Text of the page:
Rubber Band Ligation for Hemorrhoids
For many people, hemorrhoids are an embarrassing malady that often become the subject of jokes. In truth, though, millions of Americans deal with the unpleasantness of hemorrhoids every year. While not usually a serious condition, hemorrhoids are nevertheless a painful and uncomfortable problem that can significantly affect quality of life. Fortunately, Cary Gastro, a gastroenterology healthcare provider, offers a variety of treatments like hemorrhoid banding to help hemorrhoid sufferers find quick and lasting relief.
What are Hemorrhoids?
Though almost everyone has heard of hemorrhoids, what most people don’t realize is that they are actually normal vascular structures located in the anal canal. These structures (also known as piles), are pillowy clusters of veins that are just underneath the mucous membrane of the anal canal. Under normal circumstances, hemorrhoids function as a kind of cushion that aids in the passage of stool through the anus.
When people say they “have hemorrhoids,” what they really mean is that these structures have become inflamed or swollen; in such circumstances, these clusters of veins eventually become distended and can be very painful. Hemorrhoid disease, which is the medical designation, is somewhat similar to varicose veins, a condition that also involves the inflammation and distension of veins.
There are two primary types of hemorrhoids: internal and external. Internal hemorrhoids occur in the lower rectum and are not visible on the body. Though the internal type may even cause blood in the stool, they are typically not painful. External hemorrhoids, by contrast, develop just under the skin surrounding the outside of the anus and cause most of the symptoms usually associated with hemorrhoids.
A third type is called thrombosed hemorrhoids, and it occurs when too much blood pools in an external hemorrhoid. When that happens, a thrombus (technical term for a blood clot) can form and cause an especially painful situation. In addition to swelling and inflammation, the thrombosed hemorrhoids can bleed. One of the main differences between this type and the others is that a hard lump may form in the tissue surrounding the anus.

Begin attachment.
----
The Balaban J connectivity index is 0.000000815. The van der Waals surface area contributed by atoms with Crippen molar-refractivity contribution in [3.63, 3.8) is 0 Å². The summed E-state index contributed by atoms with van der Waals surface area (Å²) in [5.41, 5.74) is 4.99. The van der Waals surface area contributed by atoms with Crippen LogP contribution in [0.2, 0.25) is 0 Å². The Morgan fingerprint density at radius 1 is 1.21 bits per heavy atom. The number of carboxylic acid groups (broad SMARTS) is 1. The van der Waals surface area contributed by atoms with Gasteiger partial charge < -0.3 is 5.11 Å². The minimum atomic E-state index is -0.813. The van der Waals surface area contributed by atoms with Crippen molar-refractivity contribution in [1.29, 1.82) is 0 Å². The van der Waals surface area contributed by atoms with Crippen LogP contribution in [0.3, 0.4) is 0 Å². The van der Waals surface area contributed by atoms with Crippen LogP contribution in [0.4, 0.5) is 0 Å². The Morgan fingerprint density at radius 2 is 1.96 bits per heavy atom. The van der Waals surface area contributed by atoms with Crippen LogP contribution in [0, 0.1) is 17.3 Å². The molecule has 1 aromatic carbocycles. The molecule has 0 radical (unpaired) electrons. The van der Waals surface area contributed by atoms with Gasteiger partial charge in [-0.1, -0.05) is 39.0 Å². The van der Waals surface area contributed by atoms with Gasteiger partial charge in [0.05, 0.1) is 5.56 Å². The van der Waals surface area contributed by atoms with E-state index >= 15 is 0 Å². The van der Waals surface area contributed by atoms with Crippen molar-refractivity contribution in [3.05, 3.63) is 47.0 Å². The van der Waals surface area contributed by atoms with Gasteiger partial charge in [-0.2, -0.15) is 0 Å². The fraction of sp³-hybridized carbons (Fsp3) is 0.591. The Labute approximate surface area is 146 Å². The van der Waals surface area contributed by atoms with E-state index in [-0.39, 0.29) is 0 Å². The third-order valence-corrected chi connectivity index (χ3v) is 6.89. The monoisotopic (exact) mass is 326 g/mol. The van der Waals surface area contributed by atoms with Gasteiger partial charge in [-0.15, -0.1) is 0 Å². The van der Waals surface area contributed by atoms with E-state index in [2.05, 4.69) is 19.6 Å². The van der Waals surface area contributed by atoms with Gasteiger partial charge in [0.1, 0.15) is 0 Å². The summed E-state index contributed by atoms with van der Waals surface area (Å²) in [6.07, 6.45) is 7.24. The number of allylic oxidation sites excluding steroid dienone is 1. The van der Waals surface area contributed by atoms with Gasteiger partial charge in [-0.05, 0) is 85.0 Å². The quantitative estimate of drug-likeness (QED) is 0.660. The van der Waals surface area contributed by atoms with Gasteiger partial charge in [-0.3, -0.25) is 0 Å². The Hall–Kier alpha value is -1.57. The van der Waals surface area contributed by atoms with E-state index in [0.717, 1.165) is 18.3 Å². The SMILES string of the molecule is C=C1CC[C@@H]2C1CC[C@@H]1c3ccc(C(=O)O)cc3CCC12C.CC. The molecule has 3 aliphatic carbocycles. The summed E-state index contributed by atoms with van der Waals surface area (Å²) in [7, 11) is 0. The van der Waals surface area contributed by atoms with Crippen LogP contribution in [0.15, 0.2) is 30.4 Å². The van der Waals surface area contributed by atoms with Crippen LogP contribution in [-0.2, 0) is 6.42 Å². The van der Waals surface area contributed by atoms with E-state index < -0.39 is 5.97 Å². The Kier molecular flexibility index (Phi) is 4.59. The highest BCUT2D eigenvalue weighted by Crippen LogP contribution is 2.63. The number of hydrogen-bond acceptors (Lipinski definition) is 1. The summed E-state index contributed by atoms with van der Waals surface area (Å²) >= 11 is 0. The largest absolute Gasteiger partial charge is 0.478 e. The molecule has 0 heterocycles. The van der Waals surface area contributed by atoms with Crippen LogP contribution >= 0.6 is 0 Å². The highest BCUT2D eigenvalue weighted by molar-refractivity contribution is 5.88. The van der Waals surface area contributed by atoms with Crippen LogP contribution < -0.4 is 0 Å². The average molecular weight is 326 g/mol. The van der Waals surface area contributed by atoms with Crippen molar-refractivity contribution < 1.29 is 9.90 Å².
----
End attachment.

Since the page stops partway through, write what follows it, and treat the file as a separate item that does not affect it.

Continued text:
What Causes Hemorrhoids?
Doctors aren’t completely sure what causes inflamed or swollen hemorrhoids to develop. In the past, it was assumed that straining too much during defecation could be the cause, but more recent studies suggest that the real explanation may be more complicated. There are now a variety of factors that doctors believe play a role in the development of hemorrhoid disease, but the common theme is interference with the blood flow to the area; when that happens, blood can be allowed to pool and therefore enlarge the blood vessels. The following are some factors and conditions that tend to lead to hemorrhoids:
- Irregular bowel movements
- Higher than normal intra-abdominal pressure
- Straining during defecation
- Pregnancy (pressure from the enlarged uterus)
- Ascites (a buildup of fluid in the abdomen)
- Genetics (some may be predisposed based on family history)
- Lifestyle factors
- Low-fiber diet
- Anal intercourse
- Repeated heavy lifting
Though there are no hard and fast rules about who can get hemorrhoids, it appears to be much more likely as people age. Indeed, some data suggests that nearly half of people will develop some form of hemorrhoid disease after the age of 50, though the age range when most people have hemorrhoids is 45-65 years old. Men and women appear to develop the condition with the same frequency.